FCC wins court battle to reuse automotive safety spectrum for Wi-Fi

The US Federal Communications Commission has won an important battle in a fight to free up more unlicensed wireless spectrum for Wi-Fi devices.

On Friday, a federal appeals court sided with the FCC in its decision to reallocate much of the key spectrum for an expansion of unlicensed Wi-Fi use. Spectrum was previously reserved for automotive safety.

The United States Court of Appeals for the District of Columbia has dismissed a legal challenge by the Intelligent Transportation Society of America and the American Association of State Highway and Transportation Officials seeking to overturn the FCC’s 2020 decision to reallocate approximately 60% of the spectrum block from the 5.9 GHz band. for indoor use without a license to help improve speeds and reduce congestion on 5 GHz Wi-Fi networks.

In 1999, the agency set aside the spectrum for automakers to develop a technology known as dedicated short-range communications, or DSRC, to enable vehicle-to-vehicle communication to help prevent crashes. But for more than two decades, the airwaves have gone largely unused.

The FCC voted unanimously in 2020 on a bipartisan basis to release this spectrum, which is adjacent to existing unlicensed spectrum in the 5.8 GHz band. Freeing up this nearby spectrum allows existing equipment to support gigabit Wi-Fi, experts say. This will dramatically improve Wi-Fi performance and capacity, enabling new applications, such as telemedicine.

FCC’s initial decision to reallocate spectrum upheld controversy from the start. In addition to the transportation trade groups, the U.S. Department of Transportation also opposed the reassignment.

When the order was passed, then-FCC Chairman Ajit Pai repeatedly defended the agency’s action, saying the technology that was to use the spectrum had been slow to evolve and had never been widely deployed.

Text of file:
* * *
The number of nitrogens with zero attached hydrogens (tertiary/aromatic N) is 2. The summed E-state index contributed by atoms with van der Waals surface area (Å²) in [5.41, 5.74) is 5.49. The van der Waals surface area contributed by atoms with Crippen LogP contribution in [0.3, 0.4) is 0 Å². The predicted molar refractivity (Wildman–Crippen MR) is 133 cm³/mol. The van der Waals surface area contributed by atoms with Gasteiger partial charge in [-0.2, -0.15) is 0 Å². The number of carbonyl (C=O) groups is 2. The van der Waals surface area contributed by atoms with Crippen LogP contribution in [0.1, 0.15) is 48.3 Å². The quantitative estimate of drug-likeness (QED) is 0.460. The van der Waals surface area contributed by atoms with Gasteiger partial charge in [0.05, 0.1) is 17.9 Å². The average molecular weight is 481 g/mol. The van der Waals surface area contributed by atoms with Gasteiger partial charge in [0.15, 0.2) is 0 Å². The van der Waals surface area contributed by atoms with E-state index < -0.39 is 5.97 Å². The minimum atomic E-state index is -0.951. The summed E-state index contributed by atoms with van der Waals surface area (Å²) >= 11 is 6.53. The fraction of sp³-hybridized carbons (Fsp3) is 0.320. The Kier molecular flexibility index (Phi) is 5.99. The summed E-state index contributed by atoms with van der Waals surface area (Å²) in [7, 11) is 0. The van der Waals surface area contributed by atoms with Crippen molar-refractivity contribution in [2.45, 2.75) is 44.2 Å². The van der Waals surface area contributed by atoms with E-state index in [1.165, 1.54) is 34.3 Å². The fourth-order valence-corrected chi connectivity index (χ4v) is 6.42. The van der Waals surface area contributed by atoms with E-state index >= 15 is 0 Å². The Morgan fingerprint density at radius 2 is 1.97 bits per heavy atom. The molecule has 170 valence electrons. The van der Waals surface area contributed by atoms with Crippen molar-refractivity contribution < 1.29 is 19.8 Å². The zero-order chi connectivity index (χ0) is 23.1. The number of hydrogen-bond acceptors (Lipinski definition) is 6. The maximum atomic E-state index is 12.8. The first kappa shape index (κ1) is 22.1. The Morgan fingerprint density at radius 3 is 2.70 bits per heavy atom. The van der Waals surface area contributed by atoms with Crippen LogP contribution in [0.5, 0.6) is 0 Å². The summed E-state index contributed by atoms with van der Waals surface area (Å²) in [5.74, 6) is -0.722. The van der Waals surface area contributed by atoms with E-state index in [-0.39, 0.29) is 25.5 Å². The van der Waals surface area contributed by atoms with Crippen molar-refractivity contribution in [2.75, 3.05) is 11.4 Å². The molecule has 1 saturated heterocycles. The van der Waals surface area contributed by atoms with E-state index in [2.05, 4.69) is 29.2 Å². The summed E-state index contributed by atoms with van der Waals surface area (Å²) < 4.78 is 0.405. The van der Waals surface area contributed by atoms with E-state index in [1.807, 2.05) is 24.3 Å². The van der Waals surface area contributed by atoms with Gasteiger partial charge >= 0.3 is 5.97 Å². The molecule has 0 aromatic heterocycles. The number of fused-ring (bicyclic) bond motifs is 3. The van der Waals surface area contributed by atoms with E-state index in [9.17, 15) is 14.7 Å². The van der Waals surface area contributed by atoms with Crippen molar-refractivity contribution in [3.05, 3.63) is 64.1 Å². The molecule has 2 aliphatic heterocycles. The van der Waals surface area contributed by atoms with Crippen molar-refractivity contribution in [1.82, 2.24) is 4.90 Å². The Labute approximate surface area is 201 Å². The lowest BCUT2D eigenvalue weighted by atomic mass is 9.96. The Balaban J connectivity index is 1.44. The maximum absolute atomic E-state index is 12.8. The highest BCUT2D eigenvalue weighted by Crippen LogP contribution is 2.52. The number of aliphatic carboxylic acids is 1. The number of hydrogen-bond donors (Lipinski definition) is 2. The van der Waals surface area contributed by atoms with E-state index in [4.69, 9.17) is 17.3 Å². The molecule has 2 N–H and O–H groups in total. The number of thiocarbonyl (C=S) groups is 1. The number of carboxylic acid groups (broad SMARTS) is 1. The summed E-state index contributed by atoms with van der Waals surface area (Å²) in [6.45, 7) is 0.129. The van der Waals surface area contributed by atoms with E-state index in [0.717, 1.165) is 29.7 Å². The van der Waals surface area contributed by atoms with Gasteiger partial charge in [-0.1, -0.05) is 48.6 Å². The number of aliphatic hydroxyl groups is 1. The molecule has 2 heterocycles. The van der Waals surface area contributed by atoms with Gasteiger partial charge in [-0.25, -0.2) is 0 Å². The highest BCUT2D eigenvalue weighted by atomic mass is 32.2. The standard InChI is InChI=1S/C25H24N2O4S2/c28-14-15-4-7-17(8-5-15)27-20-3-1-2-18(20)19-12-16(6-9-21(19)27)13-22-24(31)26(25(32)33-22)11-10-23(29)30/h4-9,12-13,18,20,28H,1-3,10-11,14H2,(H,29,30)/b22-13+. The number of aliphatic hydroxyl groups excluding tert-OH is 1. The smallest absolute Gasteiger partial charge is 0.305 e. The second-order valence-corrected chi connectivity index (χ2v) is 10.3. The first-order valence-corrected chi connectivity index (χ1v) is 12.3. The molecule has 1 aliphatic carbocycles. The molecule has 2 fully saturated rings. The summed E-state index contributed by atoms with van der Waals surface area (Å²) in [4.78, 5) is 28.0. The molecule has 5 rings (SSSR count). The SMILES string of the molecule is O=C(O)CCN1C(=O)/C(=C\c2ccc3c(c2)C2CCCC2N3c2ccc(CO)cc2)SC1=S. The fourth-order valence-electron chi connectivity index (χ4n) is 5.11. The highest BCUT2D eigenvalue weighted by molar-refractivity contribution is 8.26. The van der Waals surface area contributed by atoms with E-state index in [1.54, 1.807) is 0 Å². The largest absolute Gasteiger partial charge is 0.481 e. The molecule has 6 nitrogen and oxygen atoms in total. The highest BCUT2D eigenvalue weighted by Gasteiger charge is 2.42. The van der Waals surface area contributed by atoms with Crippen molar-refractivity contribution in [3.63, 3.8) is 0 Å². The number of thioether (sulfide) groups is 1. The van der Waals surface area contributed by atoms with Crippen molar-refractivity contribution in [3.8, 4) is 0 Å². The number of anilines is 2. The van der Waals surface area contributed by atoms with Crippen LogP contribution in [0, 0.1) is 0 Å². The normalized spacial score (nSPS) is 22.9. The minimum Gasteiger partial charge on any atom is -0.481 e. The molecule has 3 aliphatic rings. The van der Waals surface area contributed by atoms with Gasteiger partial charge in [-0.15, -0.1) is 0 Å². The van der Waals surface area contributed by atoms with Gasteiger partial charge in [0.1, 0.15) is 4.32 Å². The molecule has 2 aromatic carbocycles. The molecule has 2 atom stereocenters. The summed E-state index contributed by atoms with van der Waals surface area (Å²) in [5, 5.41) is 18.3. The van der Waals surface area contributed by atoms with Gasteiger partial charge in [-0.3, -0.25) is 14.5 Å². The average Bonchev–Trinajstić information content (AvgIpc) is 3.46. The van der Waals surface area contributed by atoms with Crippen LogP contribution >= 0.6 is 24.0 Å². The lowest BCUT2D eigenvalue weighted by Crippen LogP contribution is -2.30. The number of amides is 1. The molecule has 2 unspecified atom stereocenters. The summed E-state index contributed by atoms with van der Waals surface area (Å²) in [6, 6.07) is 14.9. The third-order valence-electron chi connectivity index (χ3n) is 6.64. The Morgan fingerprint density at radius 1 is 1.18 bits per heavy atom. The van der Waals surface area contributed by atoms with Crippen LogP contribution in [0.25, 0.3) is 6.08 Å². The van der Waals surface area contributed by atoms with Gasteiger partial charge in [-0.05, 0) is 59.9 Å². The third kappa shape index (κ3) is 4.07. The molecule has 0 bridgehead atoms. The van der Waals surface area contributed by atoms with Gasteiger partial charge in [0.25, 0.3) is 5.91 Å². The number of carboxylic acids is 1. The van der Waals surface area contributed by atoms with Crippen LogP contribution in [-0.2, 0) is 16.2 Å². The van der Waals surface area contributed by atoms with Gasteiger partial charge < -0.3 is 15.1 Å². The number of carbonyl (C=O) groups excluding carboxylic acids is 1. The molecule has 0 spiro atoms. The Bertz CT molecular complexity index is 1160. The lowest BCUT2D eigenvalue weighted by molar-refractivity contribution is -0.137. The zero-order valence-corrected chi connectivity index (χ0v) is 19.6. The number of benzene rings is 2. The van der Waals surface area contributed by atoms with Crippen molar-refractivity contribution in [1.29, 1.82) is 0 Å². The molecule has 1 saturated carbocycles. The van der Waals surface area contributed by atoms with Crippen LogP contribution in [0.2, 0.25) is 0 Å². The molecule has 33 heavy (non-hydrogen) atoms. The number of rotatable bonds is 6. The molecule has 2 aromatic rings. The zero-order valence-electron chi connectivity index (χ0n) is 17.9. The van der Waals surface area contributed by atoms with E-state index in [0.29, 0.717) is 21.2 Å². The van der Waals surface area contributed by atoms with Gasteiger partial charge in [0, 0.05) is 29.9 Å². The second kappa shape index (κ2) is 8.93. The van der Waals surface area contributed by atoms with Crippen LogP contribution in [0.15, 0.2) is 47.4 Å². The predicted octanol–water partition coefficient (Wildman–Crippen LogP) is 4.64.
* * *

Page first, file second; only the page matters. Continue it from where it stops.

To meet a need for vehicle-to-vehicle communication, the FCC, in its initial order, cut out a 30 MHz band of spectrum for greater efficiency. vehicle communication technology called C-V2Xwhich is supported by chipmaker Qualcomm and some car manufacturers.

Consumer advocacy group Public Knowledge argued that this exclusion of 30 MHz spectrum, which will be retained by the automotive industry, “is more than sufficient for collision avoidance and safety purposes,” according to a brief that the group submitted to the court in support of the FCC’s decision.

“The DC Circuit’s opinion is a victory for the public interest,” Kathleen Burke, policy adviser at Public Knowledge, said in a statement following the court’s decision. “Not only did the court reaffirm the authority of the FCC as the expert agency on spectrum decisions, it also upheld the FCC’s correct call to stop funding auto industry speculation. about intelligent transportation services that were still in development after more than 20 years.”

Broadband groups, such as NCTA, which represents the nation’s largest cable TV and Internet providers, also applauded the court’s decision, calling it a “huge victory for American consumers.”

“The Commission’s unanimous, bipartisan order modernizes a band that had been mostly unused for more than 20 years,” the group said in a statement. “And today’s court ruling enables this important 5.9 GHz spectrum to provide consumers with even more reliable high-speed Wi-Fi and access to next-generation automotive safety applications.”

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